In addition to cost advantages, the destination supply chain allows companies to create product mixes (like the combining of footwear and apparel in one shipment). Services like cross-docking can save a lot of time, reducing the product cycle time so that products can be moved down the chain faster. In addition, it more readily enables special needs of customers to be fulfilled by value added services, without hurting lead times. All this, to put a smile on the face of the demanding end consumer.

Why can’t that all be done in a warehouse, and how does a deconsolidation facility differ from a warehouse?

Traditionally, supply chains have relied on pushing inventory to big distribution centres where it can be stored to meet possible demand. While this model can still provide the agility expected today, given that warehouses are located optimally to serve specific markets, it may not be a sustainable option simply due to the heavy costs associated with inventory holding. Not to mention, the slower cash conversion cycle.

Also, there is a significant difference between how an optimal deconsolidation facility, or a cross-dock facility, is designed when compared to a warehouse. A traditional warehouse is typically designed for maximizing storage capacity whereas a cross-docking facility places greater importance on ‘ease of product movement’. This means that a cross-docking facility requires very good network connectivity so that products can go in and out faster. Ideally, it needs to be a centre-of-gravity from the perspective of the customers being served.

Finally, it can get extremely expensive for supply chains to own and maintain (or lease) multiple warehouses simply because they require a certain ‘storage place’. The very purpose of cross-docking facilities is to move products in and out quickly, thereby minimising storage requirements.

Is it smart to outsource crossdocking?

This depends very much on the business model and network of customers a company has. If the aim is to reduce asset-holding costs and cross-docking is not a ‘core activity’, it may be smarter to outsource. Outsourcing may also provide benefits such as a better carrier network, flexible contracts instead of long-lease agreements, opportunities to benchmark, and more.


To improve customer service and reduce costs at the same time, supply chains today need to make the most of their ‘destination network’. These networks, however, cannot be designed in isolation. It’s important to take a holistic view - from factories at the sourcing locations all the way through to customers at the destination. Having the right logistics partner with the technology to support these changes will help achieve success in an increasingly competitive environment.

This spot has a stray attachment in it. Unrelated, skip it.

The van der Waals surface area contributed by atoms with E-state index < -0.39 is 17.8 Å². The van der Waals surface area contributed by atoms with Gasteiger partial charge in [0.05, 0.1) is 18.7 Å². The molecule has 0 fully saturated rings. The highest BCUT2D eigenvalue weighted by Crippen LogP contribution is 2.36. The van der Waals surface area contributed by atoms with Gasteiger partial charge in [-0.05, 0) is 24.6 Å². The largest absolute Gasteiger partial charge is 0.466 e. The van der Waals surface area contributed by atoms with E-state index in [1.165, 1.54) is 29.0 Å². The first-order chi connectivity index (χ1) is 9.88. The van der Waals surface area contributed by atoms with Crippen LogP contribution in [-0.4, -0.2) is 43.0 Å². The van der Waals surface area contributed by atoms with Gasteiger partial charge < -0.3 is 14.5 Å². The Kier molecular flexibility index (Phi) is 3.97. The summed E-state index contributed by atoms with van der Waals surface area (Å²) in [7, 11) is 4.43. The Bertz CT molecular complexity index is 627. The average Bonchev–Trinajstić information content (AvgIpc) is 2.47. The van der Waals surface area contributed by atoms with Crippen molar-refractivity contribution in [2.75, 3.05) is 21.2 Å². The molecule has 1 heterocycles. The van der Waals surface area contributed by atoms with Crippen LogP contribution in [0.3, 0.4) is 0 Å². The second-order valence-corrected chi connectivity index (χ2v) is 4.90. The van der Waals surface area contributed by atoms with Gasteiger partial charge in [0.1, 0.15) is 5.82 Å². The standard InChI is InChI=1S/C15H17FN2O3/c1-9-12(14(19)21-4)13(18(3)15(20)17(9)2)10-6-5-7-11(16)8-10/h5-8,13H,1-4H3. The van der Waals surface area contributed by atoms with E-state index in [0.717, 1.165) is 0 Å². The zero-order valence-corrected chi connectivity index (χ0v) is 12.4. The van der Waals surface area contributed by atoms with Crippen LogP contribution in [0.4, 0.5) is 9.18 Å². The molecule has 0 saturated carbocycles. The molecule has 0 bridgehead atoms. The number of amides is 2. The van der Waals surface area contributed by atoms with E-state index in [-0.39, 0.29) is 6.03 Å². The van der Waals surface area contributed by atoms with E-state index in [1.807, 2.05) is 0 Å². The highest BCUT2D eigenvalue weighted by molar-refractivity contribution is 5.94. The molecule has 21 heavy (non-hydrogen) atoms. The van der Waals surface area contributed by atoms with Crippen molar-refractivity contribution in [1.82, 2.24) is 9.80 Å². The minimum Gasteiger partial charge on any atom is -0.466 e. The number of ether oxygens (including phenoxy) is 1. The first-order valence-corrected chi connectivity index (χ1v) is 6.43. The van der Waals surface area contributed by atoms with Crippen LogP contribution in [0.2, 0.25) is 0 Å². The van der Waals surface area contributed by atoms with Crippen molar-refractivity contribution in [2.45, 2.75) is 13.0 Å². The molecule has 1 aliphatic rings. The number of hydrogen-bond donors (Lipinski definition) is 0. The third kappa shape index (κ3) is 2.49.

Can your last mile be more flexible

How to determine the right outsourcing partner?

  • Tangible USD commitments/CO2 savings:It pays to look not only for a partner who can provide the product, but for one who can give you visibility into the value they create. Further, this data can be used to manage the partner’s performance as well.
  • IT infrastructure:It is important to consider the IT infrastructure of a potential partner as this will help determine how efficient their processes are.
  • Visibility of supply chain: A partner who has an overview of the extended supply chain may be in a better position to analyse data and propose holistic solutions that take the complete supply chain into account.

Case study: Combining direct and consolidated shipments

A leading footwear company that was using a ‘direct-to-customer’ delivery model, changed its model into a combination of ‘direct’ and ‘consolidated’ shipments, making savings in excess of USD 200,000 annually. Please note that this case study applies to a specific low volume country and not the entire globe.

How Maersk helped: We analysed the containers that were being shipped directly into the final delivery Distribution Centre and discovered an opportunity. We then designed a new solution that changed the customer’s direct supply-chain model (for this market) into a ‘deconsolidation’ model, where different markets were combined to realise big savings.

Case study: Including a destination deconsolidation facility

One new deconsolidation facility helped a large lifestyle apparel corporation save on logistics, inventory, and working capital. It accelerated product time to market and allowed for more efficient shipping. All this, saves the corporation USD 250,000 on logistics and even more, overall.

How Maersk helped: An extra option was added in the supply chain of this corporation to create more possibilities in the decision tree. While large, full containers are delivered directly to the customer, we saw an opportunity in deconsolidating all other orders at a strategically chosen new facility. In addition, our automated system planning for customer orders enabled agility and efficiency in meeting customer needs. Overall, our new solution also provided a standardised process in which to handle newly acquired brands.

Should you want to learn more about how Maersk’s deconsolidation solutions and how they can help you, please contact your local Maersk sales representative.